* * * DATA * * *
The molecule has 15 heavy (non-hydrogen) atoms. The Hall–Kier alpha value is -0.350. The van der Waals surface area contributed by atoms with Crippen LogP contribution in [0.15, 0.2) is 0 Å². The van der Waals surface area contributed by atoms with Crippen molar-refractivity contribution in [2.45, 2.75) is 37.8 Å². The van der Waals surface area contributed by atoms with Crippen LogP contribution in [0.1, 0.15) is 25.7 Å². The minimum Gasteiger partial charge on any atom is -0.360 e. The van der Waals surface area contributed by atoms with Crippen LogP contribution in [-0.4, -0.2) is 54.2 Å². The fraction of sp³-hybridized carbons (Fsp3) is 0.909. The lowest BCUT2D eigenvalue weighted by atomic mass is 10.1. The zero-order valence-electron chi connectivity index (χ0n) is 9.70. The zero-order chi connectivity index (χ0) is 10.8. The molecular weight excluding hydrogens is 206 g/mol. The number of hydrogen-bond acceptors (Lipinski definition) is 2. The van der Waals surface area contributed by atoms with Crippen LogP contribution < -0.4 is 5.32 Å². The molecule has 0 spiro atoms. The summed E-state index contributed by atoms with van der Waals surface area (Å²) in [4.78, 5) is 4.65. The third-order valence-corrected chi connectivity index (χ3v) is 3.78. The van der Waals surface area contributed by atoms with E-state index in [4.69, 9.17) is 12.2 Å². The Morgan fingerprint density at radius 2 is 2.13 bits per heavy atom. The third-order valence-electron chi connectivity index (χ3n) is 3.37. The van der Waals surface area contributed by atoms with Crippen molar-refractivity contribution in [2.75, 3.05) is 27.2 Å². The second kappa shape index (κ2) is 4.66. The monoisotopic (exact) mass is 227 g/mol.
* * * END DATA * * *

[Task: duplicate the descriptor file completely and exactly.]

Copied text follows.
The molecule has 15 heavy (non-hydrogen) atoms. The Hall–Kier alpha value is -0.350. The van der Waals surface area contributed by atoms with Crippen LogP contribution in [0.15, 0.2) is 0 Å². The van der Waals surface area contributed by atoms with Crippen molar-refractivity contribution in [2.45, 2.75) is 37.8 Å². The van der Waals surface area contributed by atoms with Crippen LogP contribution in [0.1, 0.15) is 25.7 Å². The minimum Gasteiger partial charge on any atom is -0.360 e. The van der Waals surface area contributed by atoms with Crippen LogP contribution in [-0.4, -0.2) is 54.2 Å². The fraction of sp³-hybridized carbons (Fsp3) is 0.909. The lowest BCUT2D eigenvalue weighted by atomic mass is 10.1. The zero-order valence-electron chi connectivity index (χ0n) is 9.70. The zero-order chi connectivity index (χ0) is 10.8. The molecular weight excluding hydrogens is 206 g/mol. The number of hydrogen-bond acceptors (Lipinski definition) is 2. The van der Waals surface area contributed by atoms with Crippen LogP contribution < -0.4 is 5.32 Å². The molecule has 0 spiro atoms. The summed E-state index contributed by atoms with van der Waals surface area (Å²) in [4.78, 5) is 4.65. The third-order valence-corrected chi connectivity index (χ3v) is 3.78. The van der Waals surface area contributed by atoms with E-state index in [4.69, 9.17) is 12.2 Å². The Morgan fingerprint density at radius 2 is 2.13 bits per heavy atom. The third-order valence-electron chi connectivity index (χ3n) is 3.37. The van der Waals surface area contributed by atoms with Crippen molar-refractivity contribution in [2.75, 3.05) is 27.2 Å². The second kappa shape index (κ2) is 4.66. The monoisotopic (exact) mass is 227 g/mol.